African Journal of Paediatric Surgery About APSON | PAPSA  
Home About us Editorial Board Current issue Search Archives Ahead Of Print Subscribe Instructions Submission Contact Login 
Users Online: 520Print this page  Email this page Bookmark this page Small font size Default font size Increase font size 
Year : 2020  |  Volume : 17  |  Issue : 3  |  Page : 99-103

Thirteen ribs and long gap oesophageal atresia: The embryological hypothesis for exploration

Department of Pediatrics, Shanti Hospital, Bagalkot, Karnataka, India

Correspondence Address:
Dr. Ramesh B Hatti
Shanti Hospital, 166 A/1A, Near Old IB, Extension Area, Bagalkot - 587 101, Karnataka
Login to access the Email id

Source of Support: None, Conflict of Interest: None

DOI: 10.4103/ajps.AJPS_72_19

Rights and Permissions

Context: Since the gap between two atretic segments of oesophagus is a critical determinant of prognosis for oesophageal atresia/tracheoesophageal fistula (EA/TEF), the search for a surrogate non-invasive pre-operative marker of long gap atresia continues. Aims: The purpose of the study was to compare the presence of normal and supernumerary ribs with length of EA and survival rates. Settings and Design: A prospective observational study was conducted at a tertiary care referral neonatal intensive care unit in North Karnataka, India, from January 2016 to June 2019. Subjects and Methods: Amongst babies with EA/TEF, pre-operative radiograph helped determine the number of ribs, and babies were divided into two groups; Group I: babies with 12 ribs and Group II: babies with supernumerary ribs. Statistical Analysis Used: Nominal variables were expressed as percentage and continuous variables as mean standard deviation. MedCalc software was used to compare proportions and means. A P < 0.05 was considered statistically significant. Results: Of the 61 cases, 51 were operated. Long gap EA was predominantly seen amongst babies in Group II (40% in Group II vs. 27% in Group I, P= 0.424). Survival rates by percentage were lower in babies in Group II (60% in Group II vs. 80% in Group I, P= 0.188). Both the above findings were proven statistically insignificant. The overall survival rate amongst the study population was 78.4% (39/51). Conclusions: Supernumerary ribs were associated with a higher occurrence of long gap EA and lower survival rates, though statistically insignificant. Multicentre collaboration may provide significant input for strengthening or refuting the above hypothesis.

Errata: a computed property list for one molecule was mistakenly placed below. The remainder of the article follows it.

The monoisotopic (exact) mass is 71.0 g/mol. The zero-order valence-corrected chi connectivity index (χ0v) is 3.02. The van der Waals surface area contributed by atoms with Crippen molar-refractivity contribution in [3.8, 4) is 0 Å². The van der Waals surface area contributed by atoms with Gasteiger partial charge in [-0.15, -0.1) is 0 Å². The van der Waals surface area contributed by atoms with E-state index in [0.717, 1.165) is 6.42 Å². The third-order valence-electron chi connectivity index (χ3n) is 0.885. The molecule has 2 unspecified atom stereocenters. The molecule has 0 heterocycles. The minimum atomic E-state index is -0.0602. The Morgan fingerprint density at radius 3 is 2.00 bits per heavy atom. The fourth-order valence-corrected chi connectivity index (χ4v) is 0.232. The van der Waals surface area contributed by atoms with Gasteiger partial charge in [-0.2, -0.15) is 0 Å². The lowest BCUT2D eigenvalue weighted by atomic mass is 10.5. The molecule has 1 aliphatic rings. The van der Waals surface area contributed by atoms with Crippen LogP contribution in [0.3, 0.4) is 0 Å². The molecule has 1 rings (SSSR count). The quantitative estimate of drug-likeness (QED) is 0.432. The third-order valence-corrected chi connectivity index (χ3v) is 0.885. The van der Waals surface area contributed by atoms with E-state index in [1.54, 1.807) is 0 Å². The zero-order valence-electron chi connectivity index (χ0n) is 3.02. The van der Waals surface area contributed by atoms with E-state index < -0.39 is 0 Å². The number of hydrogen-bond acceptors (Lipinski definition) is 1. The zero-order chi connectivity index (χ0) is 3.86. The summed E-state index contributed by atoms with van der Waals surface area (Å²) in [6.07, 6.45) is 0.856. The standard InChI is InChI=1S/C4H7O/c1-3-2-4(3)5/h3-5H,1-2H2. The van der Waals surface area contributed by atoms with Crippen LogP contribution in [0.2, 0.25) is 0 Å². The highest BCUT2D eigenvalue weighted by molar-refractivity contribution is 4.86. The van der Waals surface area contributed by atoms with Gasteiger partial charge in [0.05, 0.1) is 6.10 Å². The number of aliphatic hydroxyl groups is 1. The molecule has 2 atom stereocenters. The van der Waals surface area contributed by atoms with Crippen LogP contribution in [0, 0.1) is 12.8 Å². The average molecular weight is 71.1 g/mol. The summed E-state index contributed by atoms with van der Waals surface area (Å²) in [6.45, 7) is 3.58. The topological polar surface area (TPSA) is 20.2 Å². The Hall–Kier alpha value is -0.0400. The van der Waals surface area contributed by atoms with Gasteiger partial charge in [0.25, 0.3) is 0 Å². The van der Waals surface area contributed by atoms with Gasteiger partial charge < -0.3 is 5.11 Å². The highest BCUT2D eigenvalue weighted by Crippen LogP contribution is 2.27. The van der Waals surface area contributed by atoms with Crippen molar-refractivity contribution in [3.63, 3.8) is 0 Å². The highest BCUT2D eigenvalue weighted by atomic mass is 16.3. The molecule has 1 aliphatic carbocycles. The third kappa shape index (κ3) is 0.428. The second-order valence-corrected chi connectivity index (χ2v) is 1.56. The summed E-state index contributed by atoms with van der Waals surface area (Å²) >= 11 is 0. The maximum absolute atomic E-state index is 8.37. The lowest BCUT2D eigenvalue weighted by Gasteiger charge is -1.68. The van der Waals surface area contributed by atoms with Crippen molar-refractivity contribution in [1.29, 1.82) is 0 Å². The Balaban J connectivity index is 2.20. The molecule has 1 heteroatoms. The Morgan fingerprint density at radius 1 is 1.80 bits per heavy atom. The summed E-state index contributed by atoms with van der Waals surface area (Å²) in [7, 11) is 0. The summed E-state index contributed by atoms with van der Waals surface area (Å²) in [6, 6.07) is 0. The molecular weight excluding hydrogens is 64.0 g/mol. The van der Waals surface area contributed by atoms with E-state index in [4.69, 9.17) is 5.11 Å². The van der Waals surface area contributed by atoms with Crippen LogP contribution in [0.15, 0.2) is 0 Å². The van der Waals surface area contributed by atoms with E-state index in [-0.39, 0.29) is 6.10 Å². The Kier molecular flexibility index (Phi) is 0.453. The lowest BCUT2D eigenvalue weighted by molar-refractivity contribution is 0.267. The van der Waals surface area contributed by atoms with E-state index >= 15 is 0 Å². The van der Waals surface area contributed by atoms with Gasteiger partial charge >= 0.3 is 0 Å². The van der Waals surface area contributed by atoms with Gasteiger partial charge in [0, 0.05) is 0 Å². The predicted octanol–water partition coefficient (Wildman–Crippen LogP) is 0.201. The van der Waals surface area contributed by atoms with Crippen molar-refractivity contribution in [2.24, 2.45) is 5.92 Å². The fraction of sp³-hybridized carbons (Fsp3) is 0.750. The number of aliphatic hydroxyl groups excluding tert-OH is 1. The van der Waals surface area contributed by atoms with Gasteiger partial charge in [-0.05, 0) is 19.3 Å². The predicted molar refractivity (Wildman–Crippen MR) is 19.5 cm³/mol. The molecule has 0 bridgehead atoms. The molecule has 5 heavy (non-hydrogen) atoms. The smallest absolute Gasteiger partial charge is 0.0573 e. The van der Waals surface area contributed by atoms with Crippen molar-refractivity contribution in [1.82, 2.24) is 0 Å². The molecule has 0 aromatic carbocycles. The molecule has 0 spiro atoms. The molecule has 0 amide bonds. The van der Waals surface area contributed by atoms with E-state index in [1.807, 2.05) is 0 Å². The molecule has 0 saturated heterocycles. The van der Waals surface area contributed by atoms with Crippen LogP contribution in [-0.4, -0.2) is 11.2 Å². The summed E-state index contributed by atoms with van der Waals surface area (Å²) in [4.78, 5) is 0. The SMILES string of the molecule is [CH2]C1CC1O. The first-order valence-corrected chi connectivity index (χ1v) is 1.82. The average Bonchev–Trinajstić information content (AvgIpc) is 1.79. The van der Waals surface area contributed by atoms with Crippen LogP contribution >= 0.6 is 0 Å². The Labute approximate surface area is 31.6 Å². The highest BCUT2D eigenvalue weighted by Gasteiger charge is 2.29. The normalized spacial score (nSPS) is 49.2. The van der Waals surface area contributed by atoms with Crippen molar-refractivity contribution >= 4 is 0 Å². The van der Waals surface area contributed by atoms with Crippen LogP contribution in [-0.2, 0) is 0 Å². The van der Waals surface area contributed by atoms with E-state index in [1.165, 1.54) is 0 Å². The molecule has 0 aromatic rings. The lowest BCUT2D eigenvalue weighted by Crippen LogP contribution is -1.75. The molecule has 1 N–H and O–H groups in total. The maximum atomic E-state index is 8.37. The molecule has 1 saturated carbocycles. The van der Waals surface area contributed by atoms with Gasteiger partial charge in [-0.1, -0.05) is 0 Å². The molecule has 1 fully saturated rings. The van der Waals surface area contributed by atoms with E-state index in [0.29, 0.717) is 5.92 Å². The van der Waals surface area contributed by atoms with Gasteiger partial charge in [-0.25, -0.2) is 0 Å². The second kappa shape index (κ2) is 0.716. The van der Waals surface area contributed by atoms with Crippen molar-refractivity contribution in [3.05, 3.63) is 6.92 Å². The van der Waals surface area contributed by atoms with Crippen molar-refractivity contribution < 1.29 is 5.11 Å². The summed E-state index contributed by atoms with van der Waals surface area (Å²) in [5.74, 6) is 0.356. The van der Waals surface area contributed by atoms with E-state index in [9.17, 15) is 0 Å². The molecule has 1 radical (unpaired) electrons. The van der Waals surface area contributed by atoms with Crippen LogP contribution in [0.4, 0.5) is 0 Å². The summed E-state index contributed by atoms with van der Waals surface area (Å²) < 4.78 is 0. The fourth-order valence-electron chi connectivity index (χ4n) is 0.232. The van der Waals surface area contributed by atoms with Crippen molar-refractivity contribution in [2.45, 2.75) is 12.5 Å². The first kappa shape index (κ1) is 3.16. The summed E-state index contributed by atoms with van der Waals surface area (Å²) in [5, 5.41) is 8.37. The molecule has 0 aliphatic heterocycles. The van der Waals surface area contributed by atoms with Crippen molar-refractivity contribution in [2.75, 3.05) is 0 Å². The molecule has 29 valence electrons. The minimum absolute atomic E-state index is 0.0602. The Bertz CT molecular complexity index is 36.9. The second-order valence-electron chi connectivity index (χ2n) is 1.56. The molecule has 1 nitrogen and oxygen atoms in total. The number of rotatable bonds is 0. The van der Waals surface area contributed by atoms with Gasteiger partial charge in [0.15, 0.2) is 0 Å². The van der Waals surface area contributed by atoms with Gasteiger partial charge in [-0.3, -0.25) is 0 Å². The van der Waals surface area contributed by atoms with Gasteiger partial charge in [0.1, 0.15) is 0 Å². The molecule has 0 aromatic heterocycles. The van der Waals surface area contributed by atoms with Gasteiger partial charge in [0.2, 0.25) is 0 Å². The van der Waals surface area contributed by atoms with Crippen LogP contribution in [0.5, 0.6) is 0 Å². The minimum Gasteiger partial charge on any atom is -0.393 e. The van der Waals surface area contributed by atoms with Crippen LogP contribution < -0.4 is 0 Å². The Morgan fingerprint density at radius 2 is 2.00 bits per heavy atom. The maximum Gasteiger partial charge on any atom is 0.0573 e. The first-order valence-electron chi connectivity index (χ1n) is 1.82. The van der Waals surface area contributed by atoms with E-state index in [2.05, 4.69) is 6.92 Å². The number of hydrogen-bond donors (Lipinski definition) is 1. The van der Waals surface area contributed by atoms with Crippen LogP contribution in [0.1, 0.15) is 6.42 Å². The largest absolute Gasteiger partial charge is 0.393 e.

Print this article     Email this article
 Next article
 Previous article
 Table of Contents

 Similar in PUBMED
   Search Pubmed for
   Search in Google Scholar for
 Related articles
 Citation Manager
 Access Statistics
 Reader Comments
 Email Alert *
 Add to My List *
 * Requires registration (Free)

 Article Access Statistics
    PDF Downloaded5    
    Comments [Add]    

Recommend this journal